In adolescence, we form very strong attachments to music, films or books that seem to speak to us. Such things can stick with us for life, and a rediscovery in middle age can be as evocative of youth as photographs or diaries. This story is about that rediscovery, about regret and missed opportunities. Ms. Rabinowitz writes in a subtle impressionistic style that perfectly complements the subject matter.
Flying back from Oxford to New Jersey, Cora joins her sister Julie in helping their parents relocate to a new home. When Cora stumbles upon an undiscovered, unopened letter addressed to her childhood self, she is flooded with memories and sensations concerning a collection of stories called The Scarlet Thread and the Amber Road. The letter it turns out, is a response to a note which Cora has left in the very book and returned to the library – almost like a message in a bottle. The message could be understood as Cora’s childhood self longing to share her experience of the stories with a kindred spirit. The story shifts from the first to the third person, scenes from her adult self are juxtaposed with moments from her childhood, the scenes overlapping with fragments vividly described from the collection of stories: A girl enters a house that is filled with sky, another girl is trapped in a bottle, a flower mysteriously starts to play music only to devour the little girl who has nurtured it to bloom, statues come to life during a moment of passion, cities exist where colors are banned, a train is filled with distorted bodies. There is a rich pattern of images and colors and sensations in this story.
Rosanne Rabinowitz’s finely detailed study of a woman’s search for a book she once picked up in the school library acknowledges the power of books as totems, somehow focusing a person’s entire worldview. The story within this story develops the idea of feelings or ideas transforming people’s lives –either for the better – a pearl, or for the worse – a boil. The story’s psychological depth allows the reader to appreciate the symbolic power of the book. A girl and boy encountered in a field of flowers, provides a sort of Arcadian vision for the story’s protagonist, towards which she strives. Flowers and plants are symbols of love but, later, in a different story within the story, another plant engulfs and digests the girl who tends it.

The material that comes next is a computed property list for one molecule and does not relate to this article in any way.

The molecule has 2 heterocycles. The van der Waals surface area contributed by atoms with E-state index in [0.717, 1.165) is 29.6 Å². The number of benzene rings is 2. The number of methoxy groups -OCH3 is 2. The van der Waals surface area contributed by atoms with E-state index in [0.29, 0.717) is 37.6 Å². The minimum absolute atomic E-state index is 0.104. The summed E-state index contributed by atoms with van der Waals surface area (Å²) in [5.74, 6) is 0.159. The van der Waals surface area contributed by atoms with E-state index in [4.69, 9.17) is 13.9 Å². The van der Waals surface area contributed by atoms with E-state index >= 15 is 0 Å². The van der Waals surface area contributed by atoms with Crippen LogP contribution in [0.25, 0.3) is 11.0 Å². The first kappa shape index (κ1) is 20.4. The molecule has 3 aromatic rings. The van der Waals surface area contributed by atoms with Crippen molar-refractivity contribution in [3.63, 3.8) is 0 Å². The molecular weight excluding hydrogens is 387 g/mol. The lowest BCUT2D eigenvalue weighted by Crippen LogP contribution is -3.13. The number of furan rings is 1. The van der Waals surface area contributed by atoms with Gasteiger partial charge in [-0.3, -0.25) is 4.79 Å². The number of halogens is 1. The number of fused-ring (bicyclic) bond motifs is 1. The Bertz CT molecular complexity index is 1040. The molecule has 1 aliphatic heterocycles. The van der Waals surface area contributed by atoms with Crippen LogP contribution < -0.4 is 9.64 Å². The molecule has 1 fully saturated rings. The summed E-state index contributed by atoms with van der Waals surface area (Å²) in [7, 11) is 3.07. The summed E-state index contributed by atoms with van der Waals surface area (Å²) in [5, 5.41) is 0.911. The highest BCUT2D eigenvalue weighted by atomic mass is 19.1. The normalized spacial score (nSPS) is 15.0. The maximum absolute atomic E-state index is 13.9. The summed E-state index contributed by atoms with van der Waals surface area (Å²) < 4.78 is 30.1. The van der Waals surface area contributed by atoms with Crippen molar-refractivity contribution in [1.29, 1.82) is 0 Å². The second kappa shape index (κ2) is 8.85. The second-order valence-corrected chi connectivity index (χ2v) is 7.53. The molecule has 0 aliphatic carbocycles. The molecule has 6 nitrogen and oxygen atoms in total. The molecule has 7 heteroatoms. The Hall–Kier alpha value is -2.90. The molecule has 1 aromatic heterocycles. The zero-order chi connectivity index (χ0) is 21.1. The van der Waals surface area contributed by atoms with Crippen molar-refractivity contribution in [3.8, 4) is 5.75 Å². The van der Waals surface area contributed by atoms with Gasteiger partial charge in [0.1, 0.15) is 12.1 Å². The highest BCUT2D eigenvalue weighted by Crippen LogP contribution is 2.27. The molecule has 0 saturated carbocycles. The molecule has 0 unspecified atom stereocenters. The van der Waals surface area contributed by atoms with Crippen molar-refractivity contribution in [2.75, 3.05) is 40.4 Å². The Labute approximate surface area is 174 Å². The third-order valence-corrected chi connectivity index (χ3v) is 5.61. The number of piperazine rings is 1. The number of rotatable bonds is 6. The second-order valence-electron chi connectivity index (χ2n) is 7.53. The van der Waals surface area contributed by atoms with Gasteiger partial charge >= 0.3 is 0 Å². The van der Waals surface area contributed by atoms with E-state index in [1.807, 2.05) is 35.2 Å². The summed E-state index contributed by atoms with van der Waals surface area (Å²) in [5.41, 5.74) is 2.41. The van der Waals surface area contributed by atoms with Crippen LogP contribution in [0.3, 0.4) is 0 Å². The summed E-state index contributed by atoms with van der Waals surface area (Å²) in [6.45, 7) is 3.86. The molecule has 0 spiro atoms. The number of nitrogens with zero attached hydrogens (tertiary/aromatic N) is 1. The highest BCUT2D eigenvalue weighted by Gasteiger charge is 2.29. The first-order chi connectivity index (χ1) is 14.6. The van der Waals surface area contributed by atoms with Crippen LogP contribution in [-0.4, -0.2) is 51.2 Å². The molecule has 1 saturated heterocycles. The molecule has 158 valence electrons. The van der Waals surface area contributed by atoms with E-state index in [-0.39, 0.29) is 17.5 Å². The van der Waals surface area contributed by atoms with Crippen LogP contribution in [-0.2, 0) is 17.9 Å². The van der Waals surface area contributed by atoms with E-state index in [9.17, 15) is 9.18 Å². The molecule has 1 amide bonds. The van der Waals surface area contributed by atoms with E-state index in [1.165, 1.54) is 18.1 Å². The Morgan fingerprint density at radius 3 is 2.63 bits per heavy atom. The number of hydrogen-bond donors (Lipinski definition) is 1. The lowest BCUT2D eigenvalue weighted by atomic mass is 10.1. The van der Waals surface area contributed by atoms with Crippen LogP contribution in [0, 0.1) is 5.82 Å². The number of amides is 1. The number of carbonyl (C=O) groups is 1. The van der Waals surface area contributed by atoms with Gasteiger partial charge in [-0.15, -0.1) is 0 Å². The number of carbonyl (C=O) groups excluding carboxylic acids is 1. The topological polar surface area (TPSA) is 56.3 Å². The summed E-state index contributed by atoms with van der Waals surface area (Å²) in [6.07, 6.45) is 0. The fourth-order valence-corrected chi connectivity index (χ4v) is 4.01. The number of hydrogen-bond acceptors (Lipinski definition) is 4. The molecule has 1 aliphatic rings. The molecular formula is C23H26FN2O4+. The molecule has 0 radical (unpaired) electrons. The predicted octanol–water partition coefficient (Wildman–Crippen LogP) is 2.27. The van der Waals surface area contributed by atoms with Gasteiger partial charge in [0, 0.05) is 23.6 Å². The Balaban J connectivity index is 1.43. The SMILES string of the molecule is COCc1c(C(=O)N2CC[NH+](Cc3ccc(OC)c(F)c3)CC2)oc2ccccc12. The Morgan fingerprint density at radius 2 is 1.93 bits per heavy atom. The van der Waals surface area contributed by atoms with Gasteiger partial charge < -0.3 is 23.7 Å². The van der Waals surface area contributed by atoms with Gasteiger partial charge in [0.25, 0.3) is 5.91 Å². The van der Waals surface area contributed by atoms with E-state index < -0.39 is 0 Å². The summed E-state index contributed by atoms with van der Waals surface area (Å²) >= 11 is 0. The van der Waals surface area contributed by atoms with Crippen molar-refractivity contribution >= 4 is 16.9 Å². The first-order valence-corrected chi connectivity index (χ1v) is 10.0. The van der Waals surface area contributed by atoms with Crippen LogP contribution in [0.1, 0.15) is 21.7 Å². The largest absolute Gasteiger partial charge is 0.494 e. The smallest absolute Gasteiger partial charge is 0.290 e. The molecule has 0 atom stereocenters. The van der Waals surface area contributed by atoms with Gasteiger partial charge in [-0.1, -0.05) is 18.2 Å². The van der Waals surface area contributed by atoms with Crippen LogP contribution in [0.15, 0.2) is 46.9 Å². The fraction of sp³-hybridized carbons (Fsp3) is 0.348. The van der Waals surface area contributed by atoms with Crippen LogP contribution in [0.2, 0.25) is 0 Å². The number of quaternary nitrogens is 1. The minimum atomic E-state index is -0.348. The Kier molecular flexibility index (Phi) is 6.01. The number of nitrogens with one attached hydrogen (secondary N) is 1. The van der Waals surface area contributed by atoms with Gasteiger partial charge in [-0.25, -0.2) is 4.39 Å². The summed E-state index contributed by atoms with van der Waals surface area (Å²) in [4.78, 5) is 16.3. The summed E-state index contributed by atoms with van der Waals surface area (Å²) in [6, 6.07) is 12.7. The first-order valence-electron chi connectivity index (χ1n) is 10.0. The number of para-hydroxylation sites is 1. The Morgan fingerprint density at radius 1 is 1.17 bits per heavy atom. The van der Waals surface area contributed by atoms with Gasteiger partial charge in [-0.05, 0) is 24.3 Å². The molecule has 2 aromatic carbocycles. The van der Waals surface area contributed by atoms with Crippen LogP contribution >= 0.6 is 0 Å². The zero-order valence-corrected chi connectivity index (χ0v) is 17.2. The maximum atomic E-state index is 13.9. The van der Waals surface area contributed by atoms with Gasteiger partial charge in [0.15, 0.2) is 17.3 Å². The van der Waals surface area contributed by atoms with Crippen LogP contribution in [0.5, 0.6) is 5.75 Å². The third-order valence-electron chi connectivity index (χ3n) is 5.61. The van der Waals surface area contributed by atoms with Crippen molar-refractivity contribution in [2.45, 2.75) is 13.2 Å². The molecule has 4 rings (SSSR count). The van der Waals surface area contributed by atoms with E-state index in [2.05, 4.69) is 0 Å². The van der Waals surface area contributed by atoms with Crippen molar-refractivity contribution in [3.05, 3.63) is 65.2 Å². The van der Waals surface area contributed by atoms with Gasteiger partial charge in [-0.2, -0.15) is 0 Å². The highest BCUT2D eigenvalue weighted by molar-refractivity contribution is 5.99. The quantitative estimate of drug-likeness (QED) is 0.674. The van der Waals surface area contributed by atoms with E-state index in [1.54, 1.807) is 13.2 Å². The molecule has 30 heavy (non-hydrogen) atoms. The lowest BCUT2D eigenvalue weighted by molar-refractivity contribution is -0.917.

"There's an element of something almost fable like about this story, with the events described entirely empirical on the surface, but beneath that the hint of fact and fiction entangling in the manner of sympathetic magic." (Black Static #25 - TTA Press)
"And the warmth and final joy of "The Pearl and the Boil"?"
Any further reviews after 20 Jan 12 will appear in the comments below.
My own views: http://horroranthology.wordpress.com/editors-story-by-story-commentary/